Riding the Trade Letang TrainPosted: 19/06/2013
In the first days after the Penguins were eliminated from the playoffs Mike and I set out to evaluate players and determine whether the Penguins should hold onto them or if they should at least be entertained as tradeable (or simply not brought back if they are pending free agents). At this time it seems unlikely that we’ll get that post finished (for a myriad of reasons) but here is what we had to say about Letang (Mike’s thoughts are first, mine are in the part that is cleverly titled “Andrew’s addendum”:
Kris Letang – I’ve had my suspicions about 58 since the Pens so ungracefully bowed out of the 2012 Stanley Cup Playoffs in the first round against Philadelphia. Offensively, he’s a stud. He’s constantly in the conversation about top-producing defensemen in the NHL which is great. But here’s a question that I’ll be asking a lot (and so should you): is that what the Pens need? He logs a ton of minutes every night; he nearly matched Chara in Game 3 in terms of minutes logged. The difference is the shutdown. Zdeno Chara shuts people down (as evidenced by Crosby and Malkin combining for 0 points this series). Letang gives up what seems like a breakaway every other game. Sure he can “recover” because of his speed and conditioning, but I’d rather see defenseman who doesn’t give up that break and just retreats and forces that defender to dump and chase into a corner like Bylsma’s system calls for. He did a piss poor job of quarterbacking the powerplay most of the season. It was covered by the unreal play of the Pens’ forwards, but was brutally exposed by Boston. He’s going to ask for a ton of money this offseason (keeping in mind that his comparative counterpart Erik Karlsson earned a contract for 6.5 mil a season. Think about it.)
Andrew’s addendum: if you aren’t a woman do you actually like Kris Letang? And if you are a woman do you actually like him as a hockey player? Be honest. He’s infuriating in the defensive zone, he’s scary in the offensive zone, and he isn’t what the Penguins need on the power play. As such the Penguins should do the right thing and sell high on the guy. I don’t think the Penguins could even get so lucky as to convince Letang to think about a $6.5 million/year deal (he’ll want at least $7mil), there’s too much talent built up behind him that is atrophying each day (ahem, Simon Despres), and he doesn’t have the composure necessary to ever be a truly all-time great defender. As such, in my book he’s just another hockey player, the Pens need to move him or else they can at best hope to see him walk away for nothing after next year (the worst case is he signs long-term and fails to live up to his contract).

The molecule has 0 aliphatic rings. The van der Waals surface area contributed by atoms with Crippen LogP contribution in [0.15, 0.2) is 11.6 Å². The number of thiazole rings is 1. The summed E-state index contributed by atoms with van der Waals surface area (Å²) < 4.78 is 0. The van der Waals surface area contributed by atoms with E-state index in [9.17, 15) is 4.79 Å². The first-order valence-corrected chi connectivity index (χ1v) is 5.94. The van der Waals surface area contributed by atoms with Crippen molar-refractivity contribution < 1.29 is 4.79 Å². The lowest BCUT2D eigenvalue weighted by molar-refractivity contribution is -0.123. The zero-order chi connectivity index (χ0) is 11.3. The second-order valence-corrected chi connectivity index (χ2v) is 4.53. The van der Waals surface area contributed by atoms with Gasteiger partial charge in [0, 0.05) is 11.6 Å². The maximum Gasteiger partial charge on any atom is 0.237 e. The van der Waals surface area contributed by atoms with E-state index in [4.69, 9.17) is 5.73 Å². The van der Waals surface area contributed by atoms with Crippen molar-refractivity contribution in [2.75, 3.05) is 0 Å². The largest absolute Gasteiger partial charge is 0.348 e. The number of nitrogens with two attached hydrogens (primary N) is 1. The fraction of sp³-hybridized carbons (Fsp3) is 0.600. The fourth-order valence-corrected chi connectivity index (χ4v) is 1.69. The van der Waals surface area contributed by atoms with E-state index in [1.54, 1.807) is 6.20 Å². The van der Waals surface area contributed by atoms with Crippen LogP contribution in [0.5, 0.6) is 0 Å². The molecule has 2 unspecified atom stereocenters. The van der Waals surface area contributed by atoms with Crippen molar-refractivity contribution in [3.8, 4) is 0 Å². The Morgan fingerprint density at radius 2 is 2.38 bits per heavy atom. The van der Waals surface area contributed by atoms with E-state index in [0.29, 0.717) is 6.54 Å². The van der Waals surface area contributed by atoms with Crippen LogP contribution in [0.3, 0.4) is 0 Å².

He’s one of probably only three defensemen in the whole NHL who can bear the mantle of being “the face of a franchise” (along with Erik Karlsson and PK Subban), and he’s the only one of those three that is likely to hit the open market anytime soon (admittedly Subban will be an RFA after next season again, but he is on what is known as his “bridge contract” similar to what Letang will be ending next year, to bridge between his entry-level deal and the big money he would expect to make as an elite veteran of the league). Whether you like Kris Letang or not, he carries a level of panache that his “better” contemporaries like Shea Weber, Zdeno Chara, Ryan Suter and even teammate Paul Martin don’t have. And that makes him more valuable to teams in need of an identity than he is to the Penguins, who are still identified by Sidney Crosby, Evgeni Malkin, James Neal and all the other explosive offensive players and outputs. So with that said, the time is right to trade Kris Letang.